Different splice variants of filamin-B affect myogenesis, subcellular distribution, and determine binding to integrin [beta] subunits.
ABSTRACT: Integrins connect the extracellular matrix with the cell interior, and transduce signals through interactions of their cytoplasmic tails with cytoskeletal and signaling proteins. Using the yeast two-hybrid system, we isolated a novel splice variant (filamin-Bvar-1) of the filamentous actin cross-linking protein, filamin-B, that interacts with the cytoplasmic domain of the integrin beta1A and beta1D subunits. RT-PCR analysis showed weak, but wide, expression of filamin-Bvar-1 and a similar splice variant of filamin-A (filamin-Avar-1) in human tissues. Furthermore, alternative splice variants of filamin-B and filamin-C, from which the flexible hinge-1 region is deleted (DeltaH1), were induced during in vitro differentiation of C2C12 mouse myoblasts. We show that both filamin-Avar-1 and filamin-Bvar-1 bind more strongly than their wild-type isoforms to different integrin beta subunits. The mere presence of the high-affinity binding site for beta1A is not sufficient for targeting the filamin-Bvar-1 construct to focal contacts. Interestingly, the simultaneous deletion of the H1 region is required for the localization of filamin-B at the tips of actin stress fibers. When expressed in C2C12 cells, filamin-Bvar-1(DeltaH1) accelerates their differentiation into myotubes. Furthermore, filamin-B variants lacking the H1 region induce the formation of thinner myotubes than those in cells containing variants with this region. These findings suggest that specific combinations of filamin mRNA splicing events modulate the organization of the actin cytoskeleton and the binding affinity for integrins.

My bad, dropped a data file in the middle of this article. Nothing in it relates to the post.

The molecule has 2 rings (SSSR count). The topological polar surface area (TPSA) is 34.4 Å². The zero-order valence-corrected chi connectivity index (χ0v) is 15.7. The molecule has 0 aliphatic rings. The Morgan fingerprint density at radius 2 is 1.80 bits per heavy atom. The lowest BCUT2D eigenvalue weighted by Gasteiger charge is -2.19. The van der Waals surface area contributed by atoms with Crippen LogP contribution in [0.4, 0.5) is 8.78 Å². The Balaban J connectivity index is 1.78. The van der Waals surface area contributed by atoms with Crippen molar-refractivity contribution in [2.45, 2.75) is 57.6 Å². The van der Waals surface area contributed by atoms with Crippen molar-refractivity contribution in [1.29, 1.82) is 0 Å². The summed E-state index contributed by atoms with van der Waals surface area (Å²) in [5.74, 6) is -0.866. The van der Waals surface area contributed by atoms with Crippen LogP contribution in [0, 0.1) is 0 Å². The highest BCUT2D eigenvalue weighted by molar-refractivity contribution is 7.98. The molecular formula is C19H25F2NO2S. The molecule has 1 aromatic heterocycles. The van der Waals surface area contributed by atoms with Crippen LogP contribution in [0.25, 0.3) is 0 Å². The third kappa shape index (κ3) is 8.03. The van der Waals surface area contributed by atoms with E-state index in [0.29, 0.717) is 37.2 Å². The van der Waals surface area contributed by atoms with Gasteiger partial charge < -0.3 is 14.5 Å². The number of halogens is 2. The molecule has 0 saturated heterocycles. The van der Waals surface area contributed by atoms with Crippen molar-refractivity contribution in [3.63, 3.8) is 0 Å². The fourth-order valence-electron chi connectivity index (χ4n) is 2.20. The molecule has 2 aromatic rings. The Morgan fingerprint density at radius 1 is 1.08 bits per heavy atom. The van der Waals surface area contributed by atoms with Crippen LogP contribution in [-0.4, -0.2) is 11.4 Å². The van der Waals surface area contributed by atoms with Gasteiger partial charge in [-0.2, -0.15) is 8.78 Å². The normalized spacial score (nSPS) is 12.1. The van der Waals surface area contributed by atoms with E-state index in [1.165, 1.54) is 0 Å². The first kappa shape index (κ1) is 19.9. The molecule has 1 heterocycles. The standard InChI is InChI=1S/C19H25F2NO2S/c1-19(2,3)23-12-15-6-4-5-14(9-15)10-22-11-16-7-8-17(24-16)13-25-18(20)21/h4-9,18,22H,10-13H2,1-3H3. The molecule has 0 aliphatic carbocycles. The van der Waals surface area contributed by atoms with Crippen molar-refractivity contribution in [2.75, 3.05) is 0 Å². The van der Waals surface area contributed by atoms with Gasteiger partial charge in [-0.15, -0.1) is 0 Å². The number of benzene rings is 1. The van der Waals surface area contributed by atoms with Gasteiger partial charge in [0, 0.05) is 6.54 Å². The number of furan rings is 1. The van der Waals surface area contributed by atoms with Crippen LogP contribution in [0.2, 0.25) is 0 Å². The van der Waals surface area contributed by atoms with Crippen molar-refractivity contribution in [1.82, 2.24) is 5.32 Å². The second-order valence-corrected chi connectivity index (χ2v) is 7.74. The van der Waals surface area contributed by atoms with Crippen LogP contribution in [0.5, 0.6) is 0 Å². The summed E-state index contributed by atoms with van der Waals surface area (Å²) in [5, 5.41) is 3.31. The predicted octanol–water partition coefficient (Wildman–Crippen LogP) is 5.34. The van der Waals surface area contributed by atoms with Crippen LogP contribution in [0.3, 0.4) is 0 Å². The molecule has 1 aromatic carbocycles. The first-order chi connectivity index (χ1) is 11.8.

Project description:Protein interactions with the integrin beta-subunit cytoplasmic domain (beta-tail) are essential for adhesion-dependent processes, including cell spreading and the connection of integrins with actin filaments at adhesion sites. Talin-1 binds to the conserved membrane-proximal NPxY motif of beta-tails (NPIY in beta1 integrin) promoting the inside-out activation of integrins and providing a linkage between integrins and the actin cytoskeleton. Here, we characterize the role of interactions between talin-1 and beta-tail downstream of integrin activation, in the context of recombinant integrins containing either the wild type (WT) or the (YA) mutant beta1A tail, with a tyrosine to alanine substitution in the NPIY motif. In addition to inhibiting integrin activation, the YA mutation suppresses cell spreading, integrin signaling, focal adhesion and stress-fiber formation, as well as microtubule assembly. Constitutive activation of the mutant integrin restores these integrin-dependent processes, bringing into question the importance of the NPIY motif downstream of integrin activation. Depletion of talin-1 using TLN1 siRNA demonstrated that talin-1 is required for cell spreading, focal adhesion and stress-fiber formation, as well as microtubule assembly, even when cells are adhered by constitutively activated WT integrins. Depletion of talin-1 does not inhibit these processes when cells are adhered by constitutively activated mutant integrins, suggesting that the binding of an inhibitory protein to the NPIY motif negatively regulates integrin function when talin-1 is depleted. We identified filamin A (FLNa) as this inhibitory protein; it binds to the beta1A tail in an NPIY-dependent manner and inhibition of FLNa expression in talin-1-depleted cells restores integrin function when cells are adhered by constitutively activated WT integrins. FLNa binds FilGAP, which is a negative regulator of Rac activation. Expression of the dominant inhibitory mutant, FilGAP(DeltaGAP), which lacks GAP activity restores spreading in cells adhered by constitutively activated integrins containing the beta1A tail, but not by integrins containing the beta1D tail, which is known to bind poorly to FLNa. Together, these results suggest that the binding of talin-1 to the NPIY motif is required downstream of integrin activation to promote cell spreading by preventing the inappropriate recruitment of FLNa and FilGAP to the beta1A tail. Our studies emphasize the importance of understanding the mechanisms that regulate the differential binding FLNa and talin-1 to the beta1 tail downstream of integrin activation in promoting integrin function.